So how do we keep our brains healthy and functioning?


Brain health


There is no universal definition of brain health. According to WHO, it is “an emerging and growing concept,” that aims to map out very complicated territory. Because no two brains are the same, and our brains continue to change as we age, socialize, and react to different challenges, the study of brain health is consequently an evolving field. 


But while definitive brain research is still ongoing, it’s clear that brain health is fueled by individual lifestyle. And there is strong evidence that exercise, relaxation, and good nutrition can reduce cognitive decline. 


Exercise 


Regular physical exercise increases BDNF and serotonin and supports neurogenesis, creating and strengthening more neuron connections. One study also found that regular exercise in animals increased the number of tiny blood vessels that bring oxygen-rich blood to the brain, improving overall cognition and deep-thought. 


Regular mental exercise promotes new cell growth and neural pathways, too. So be sure to include mentally stimulating activities alongside your physical workouts. No need to download the latest “cognitive enhancement” game to your phone. Everyday activities, like completing a jigsaw puzzle, reading a book, and playing cards all give your brain a workout. Activities that require manual dexterity, like drawing, painting, knitting, or playing an instrument, are also great. And when in doubt, there’s always Sudoku. 

 

Relax 


Sleep, relaxation, and meditation all improve mood, increase energy, slow aging, and may reduce an abnormal protein known as beta-amyloid plaque found in Alzheimer’s patients. 


Schedule some “Me Time” once a week where you can just chill. Join a meditation course online. Stick to a regular sleep schedule (preferable one that gives you at least 7 hours of consecutive sleep). And otherwise look for ways to reduce daily stress. Rest and sleep is when your brain recovers from damage and stores information. This is why staying up all night cramming for a test the next day almost never actually helps. Without sleep, your brain can’t process and store the information you just studied. And you’re left “blanking” on the test questions.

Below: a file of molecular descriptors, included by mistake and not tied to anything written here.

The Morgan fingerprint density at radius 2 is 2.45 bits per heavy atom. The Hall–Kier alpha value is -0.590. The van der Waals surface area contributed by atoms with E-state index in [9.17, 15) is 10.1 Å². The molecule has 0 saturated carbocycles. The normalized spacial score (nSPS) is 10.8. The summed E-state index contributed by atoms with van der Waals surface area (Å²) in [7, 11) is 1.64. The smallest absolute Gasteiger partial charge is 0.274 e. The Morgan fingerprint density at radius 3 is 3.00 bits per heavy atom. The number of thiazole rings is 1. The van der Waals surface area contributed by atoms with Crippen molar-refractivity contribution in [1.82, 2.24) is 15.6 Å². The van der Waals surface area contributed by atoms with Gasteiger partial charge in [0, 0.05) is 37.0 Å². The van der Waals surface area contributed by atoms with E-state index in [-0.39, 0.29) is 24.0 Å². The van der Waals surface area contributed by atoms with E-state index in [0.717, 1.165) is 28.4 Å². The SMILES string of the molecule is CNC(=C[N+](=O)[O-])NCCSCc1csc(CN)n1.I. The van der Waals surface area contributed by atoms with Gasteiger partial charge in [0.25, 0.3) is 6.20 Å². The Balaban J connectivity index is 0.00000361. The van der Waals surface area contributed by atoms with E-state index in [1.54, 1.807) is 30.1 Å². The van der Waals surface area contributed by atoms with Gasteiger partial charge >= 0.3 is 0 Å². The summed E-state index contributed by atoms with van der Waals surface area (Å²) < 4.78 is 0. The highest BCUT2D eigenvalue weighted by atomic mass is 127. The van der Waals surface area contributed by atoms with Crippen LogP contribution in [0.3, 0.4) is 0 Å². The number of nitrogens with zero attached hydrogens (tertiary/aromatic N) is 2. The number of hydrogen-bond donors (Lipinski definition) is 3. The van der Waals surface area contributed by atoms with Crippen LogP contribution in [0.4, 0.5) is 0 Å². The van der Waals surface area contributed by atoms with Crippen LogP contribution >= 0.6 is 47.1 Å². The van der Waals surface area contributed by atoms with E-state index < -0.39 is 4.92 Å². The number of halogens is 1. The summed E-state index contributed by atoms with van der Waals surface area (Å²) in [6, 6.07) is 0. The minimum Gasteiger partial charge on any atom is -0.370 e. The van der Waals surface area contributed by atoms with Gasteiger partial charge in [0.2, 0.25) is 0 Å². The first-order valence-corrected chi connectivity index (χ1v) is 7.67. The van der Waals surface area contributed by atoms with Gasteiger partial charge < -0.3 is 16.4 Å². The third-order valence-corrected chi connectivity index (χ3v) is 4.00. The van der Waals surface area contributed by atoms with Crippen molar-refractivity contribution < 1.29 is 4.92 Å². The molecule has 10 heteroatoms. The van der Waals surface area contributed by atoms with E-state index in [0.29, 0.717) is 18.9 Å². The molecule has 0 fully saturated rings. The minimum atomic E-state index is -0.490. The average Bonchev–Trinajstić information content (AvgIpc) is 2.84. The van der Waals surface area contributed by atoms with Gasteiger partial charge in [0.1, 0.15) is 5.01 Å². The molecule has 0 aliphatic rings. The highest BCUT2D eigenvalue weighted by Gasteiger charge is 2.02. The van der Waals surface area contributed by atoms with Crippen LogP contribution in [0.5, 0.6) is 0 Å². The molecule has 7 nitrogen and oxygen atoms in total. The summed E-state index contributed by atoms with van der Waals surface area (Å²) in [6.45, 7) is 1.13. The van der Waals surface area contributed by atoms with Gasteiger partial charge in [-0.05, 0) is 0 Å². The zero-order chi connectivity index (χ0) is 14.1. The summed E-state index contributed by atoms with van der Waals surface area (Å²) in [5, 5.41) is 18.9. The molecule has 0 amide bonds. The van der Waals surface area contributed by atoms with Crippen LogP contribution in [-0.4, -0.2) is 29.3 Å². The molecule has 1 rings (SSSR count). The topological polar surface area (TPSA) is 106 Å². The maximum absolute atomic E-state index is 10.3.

Eat well 


A diet rich in anti-oxidants can prevent oxidation, protecting brain cells from damage. Omega 3’s, and certain vitamins, minerals, and amino acids will also enrich and protect the brain, giving it an added layer of security and vitality. 


Don’t worry, good nutrition does not require you to abandon good taste. The Mediterranean diet, for example, is both neurologist-approved and delicious. It emphasizes eating more plants, grains, fish, and healthy fats like those found in olive oil, avocados, and nuts. Eggplant parmesan, fish tacos, smoothie bowls, dark chocolate, and sushi are also included. 


Commit 


We tend to associate psychological disorders with serious traumatic events or circumstances. And while they are major factors, the truth is that small everyday stress can cause just as much damage. Ensuring the long-term happiness and health of our “little gray cells”—as Detective Poirot likes to say—requires long-term commitment.

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Comments

03/03/2021 by John

This is awesome! It totally helped me out.